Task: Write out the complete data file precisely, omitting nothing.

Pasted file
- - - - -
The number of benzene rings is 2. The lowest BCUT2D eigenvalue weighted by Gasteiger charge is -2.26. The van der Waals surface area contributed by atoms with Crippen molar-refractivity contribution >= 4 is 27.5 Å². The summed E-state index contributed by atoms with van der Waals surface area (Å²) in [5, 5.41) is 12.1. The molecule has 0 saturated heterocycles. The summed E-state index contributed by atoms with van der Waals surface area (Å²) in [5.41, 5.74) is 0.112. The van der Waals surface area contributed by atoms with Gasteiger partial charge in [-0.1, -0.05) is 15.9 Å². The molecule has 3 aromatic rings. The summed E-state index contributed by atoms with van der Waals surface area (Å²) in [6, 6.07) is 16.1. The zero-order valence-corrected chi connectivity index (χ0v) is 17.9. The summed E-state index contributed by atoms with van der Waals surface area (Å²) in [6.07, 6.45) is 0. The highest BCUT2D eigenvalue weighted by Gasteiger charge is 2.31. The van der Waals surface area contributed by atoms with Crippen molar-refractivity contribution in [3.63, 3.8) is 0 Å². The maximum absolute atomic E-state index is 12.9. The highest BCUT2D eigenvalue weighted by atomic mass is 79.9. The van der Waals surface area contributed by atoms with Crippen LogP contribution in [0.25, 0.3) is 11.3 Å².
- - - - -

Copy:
The number of benzene rings is 2. The lowest BCUT2D eigenvalue weighted by Gasteiger charge is -2.26. The van der Waals surface area contributed by atoms with Crippen molar-refractivity contribution >= 4 is 27.5 Å². The summed E-state index contributed by atoms with van der Waals surface area (Å²) in [5, 5.41) is 12.1. The molecule has 0 saturated heterocycles. The summed E-state index contributed by atoms with van der Waals surface area (Å²) in [5.41, 5.74) is 0.112. The van der Waals surface area contributed by atoms with Gasteiger partial charge in [-0.1, -0.05) is 15.9 Å². The molecule has 3 aromatic rings. The summed E-state index contributed by atoms with van der Waals surface area (Å²) in [6, 6.07) is 16.1. The zero-order valence-corrected chi connectivity index (χ0v) is 17.9. The summed E-state index contributed by atoms with van der Waals surface area (Å²) in [6.07, 6.45) is 0. The highest BCUT2D eigenvalue weighted by Gasteiger charge is 2.31. The van der Waals surface area contributed by atoms with Crippen molar-refractivity contribution in [3.63, 3.8) is 0 Å². The maximum absolute atomic E-state index is 12.9. The highest BCUT2D eigenvalue weighted by atomic mass is 79.9. The van der Waals surface area contributed by atoms with Crippen LogP contribution in [0.25, 0.3) is 11.3 Å².